The voters of Switzerland just passed a reform to limit the immigration of citizens of the European Union into the country. This nullifies a freedom of movement agreement between Switzerland and the EU. While Switzerland is not a member of the EU, they have adopted many of the union’s policy. Furthermore, the two have significant bilateral trade and over half of Swiss’ exports go to the EU. The EU has yet to decide on a response to the termination of this agreement. There is the distinct possibility that this could lead to some level of Swiss exclusion from the markets of the European Union as this is only one piece of many bilateral agreements that took years to develop between Switzerland and the EU. If exclusion occurs, it would harm the Swiss’ Economy.
The right wing Swiss People’s Party has made a push to reverse the free movement agreement and the Swiss people, in disregard to the currently strong economy and low unemployment, have backed the move. There is widespread public opinion that immigration is harmful to the Swiss people. This move against immigration is dangerous to Switzerland in the immediate future, due to EU exclusion, and if popular opinion remains against immigration, the long-term strength of the country may be in jeopardy, due to an aging population.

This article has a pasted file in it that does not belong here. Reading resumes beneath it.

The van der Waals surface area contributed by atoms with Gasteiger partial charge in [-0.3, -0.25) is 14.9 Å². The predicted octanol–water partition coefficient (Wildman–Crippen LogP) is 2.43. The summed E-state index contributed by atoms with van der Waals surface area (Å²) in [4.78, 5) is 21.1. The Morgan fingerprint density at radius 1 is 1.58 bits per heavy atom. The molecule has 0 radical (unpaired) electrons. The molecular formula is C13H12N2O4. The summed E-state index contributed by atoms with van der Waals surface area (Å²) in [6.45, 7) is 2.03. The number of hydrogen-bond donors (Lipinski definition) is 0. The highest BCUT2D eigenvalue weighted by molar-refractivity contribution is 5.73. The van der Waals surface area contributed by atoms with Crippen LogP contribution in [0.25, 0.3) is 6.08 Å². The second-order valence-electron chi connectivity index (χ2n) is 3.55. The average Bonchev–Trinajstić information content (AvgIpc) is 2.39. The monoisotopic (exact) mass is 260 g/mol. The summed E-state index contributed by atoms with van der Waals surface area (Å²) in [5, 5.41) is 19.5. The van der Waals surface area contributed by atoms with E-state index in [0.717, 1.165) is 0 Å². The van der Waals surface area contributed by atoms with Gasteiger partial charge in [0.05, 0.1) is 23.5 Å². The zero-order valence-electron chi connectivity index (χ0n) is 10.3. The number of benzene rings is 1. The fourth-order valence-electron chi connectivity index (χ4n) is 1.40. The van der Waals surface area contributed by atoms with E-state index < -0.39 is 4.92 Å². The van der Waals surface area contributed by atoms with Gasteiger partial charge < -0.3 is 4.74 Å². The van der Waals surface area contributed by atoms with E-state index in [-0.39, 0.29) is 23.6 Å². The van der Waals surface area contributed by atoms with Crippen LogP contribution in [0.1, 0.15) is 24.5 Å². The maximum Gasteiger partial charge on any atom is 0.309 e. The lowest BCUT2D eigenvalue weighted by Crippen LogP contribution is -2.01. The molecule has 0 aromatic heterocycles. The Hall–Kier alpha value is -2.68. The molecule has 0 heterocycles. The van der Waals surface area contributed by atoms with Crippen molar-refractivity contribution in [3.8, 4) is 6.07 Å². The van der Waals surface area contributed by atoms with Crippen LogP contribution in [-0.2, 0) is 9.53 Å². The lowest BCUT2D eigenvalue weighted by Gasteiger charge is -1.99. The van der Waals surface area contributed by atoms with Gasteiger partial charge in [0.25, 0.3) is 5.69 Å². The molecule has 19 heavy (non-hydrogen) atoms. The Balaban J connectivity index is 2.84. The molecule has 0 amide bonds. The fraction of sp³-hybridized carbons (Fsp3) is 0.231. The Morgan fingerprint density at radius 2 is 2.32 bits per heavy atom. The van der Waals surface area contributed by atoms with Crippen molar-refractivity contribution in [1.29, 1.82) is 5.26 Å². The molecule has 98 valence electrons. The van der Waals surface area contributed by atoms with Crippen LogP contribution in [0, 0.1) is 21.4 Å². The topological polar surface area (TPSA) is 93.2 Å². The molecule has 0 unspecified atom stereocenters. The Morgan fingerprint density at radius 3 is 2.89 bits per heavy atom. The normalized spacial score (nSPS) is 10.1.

The Swiss have had a birthrate lower than is necessary to maintain the population for nearly 40 years, currently has a large population bubble from 30 to 60 years of age, and less and less young people in each generation. Without immigrants to compensate for the lack of youth, the Swiss will face an elderly population that is increasing more rapidly than the working age citizens that will have to support them.
CIA. “Switzerland.” Wold Factbook. CIA, n.d. Web. 8 Feb. 2014. <https://www.cia.gov/library/publications/the-world-factbook/geos/sz.html>.
“Swiss Immigration: 50.3% Back Quotas, Final Results Show.” BBC News. BBC, 02 Feb. 2014. Web. 08 Feb. 2014. <http://www.bbc.co.uk/news/world-europe-26108597>.
World Bank. “Switzerland.” Data. World Bank, n.d. Web. 8 Feb. 2014. <http://data.worldbank.org/country/switzerland>.